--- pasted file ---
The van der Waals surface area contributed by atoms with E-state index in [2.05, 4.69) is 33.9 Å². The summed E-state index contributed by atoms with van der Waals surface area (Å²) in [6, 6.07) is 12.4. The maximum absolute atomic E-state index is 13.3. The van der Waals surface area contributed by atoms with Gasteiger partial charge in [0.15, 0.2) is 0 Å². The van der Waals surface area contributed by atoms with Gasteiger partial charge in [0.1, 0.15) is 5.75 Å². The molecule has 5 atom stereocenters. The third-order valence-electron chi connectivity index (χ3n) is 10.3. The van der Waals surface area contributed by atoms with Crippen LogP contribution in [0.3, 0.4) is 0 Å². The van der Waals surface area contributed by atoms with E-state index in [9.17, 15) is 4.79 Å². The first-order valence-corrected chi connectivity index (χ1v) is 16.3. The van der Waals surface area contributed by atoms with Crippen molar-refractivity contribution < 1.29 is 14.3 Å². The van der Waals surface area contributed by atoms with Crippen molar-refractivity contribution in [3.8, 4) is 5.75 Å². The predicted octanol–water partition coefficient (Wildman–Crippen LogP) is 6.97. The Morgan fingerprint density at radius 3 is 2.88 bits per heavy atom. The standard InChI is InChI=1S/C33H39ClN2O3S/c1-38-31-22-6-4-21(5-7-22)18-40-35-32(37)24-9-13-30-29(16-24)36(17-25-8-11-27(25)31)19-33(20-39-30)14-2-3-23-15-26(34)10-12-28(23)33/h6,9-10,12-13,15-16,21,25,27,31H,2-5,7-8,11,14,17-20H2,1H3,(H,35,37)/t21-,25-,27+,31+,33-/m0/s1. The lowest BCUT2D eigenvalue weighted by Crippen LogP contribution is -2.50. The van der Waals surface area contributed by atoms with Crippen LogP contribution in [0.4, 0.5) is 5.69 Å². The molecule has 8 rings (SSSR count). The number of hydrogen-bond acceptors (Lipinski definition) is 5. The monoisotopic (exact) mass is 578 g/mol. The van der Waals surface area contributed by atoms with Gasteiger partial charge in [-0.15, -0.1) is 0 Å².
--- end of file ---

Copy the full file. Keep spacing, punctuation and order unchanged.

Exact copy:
The van der Waals surface area contributed by atoms with E-state index in [2.05, 4.69) is 33.9 Å². The summed E-state index contributed by atoms with van der Waals surface area (Å²) in [6, 6.07) is 12.4. The maximum absolute atomic E-state index is 13.3. The van der Waals surface area contributed by atoms with Gasteiger partial charge in [0.15, 0.2) is 0 Å². The van der Waals surface area contributed by atoms with Gasteiger partial charge in [0.1, 0.15) is 5.75 Å². The molecule has 5 atom stereocenters. The third-order valence-electron chi connectivity index (χ3n) is 10.3. The van der Waals surface area contributed by atoms with Crippen LogP contribution in [0.3, 0.4) is 0 Å². The van der Waals surface area contributed by atoms with E-state index in [9.17, 15) is 4.79 Å². The first-order valence-corrected chi connectivity index (χ1v) is 16.3. The van der Waals surface area contributed by atoms with Crippen molar-refractivity contribution < 1.29 is 14.3 Å². The van der Waals surface area contributed by atoms with Crippen molar-refractivity contribution in [3.8, 4) is 5.75 Å². The predicted octanol–water partition coefficient (Wildman–Crippen LogP) is 6.97. The Morgan fingerprint density at radius 3 is 2.88 bits per heavy atom. The standard InChI is InChI=1S/C33H39ClN2O3S/c1-38-31-22-6-4-21(5-7-22)18-40-35-32(37)24-9-13-30-29(16-24)36(17-25-8-11-27(25)31)19-33(20-39-30)14-2-3-23-15-26(34)10-12-28(23)33/h6,9-10,12-13,15-16,21,25,27,31H,2-5,7-8,11,14,17-20H2,1H3,(H,35,37)/t21-,25-,27+,31+,33-/m0/s1. The lowest BCUT2D eigenvalue weighted by Crippen LogP contribution is -2.50. The van der Waals surface area contributed by atoms with Crippen LogP contribution in [0.4, 0.5) is 5.69 Å². The molecule has 8 rings (SSSR count). The number of hydrogen-bond acceptors (Lipinski definition) is 5. The monoisotopic (exact) mass is 578 g/mol. The van der Waals surface area contributed by atoms with Gasteiger partial charge in [-0.15, -0.1) is 0 Å².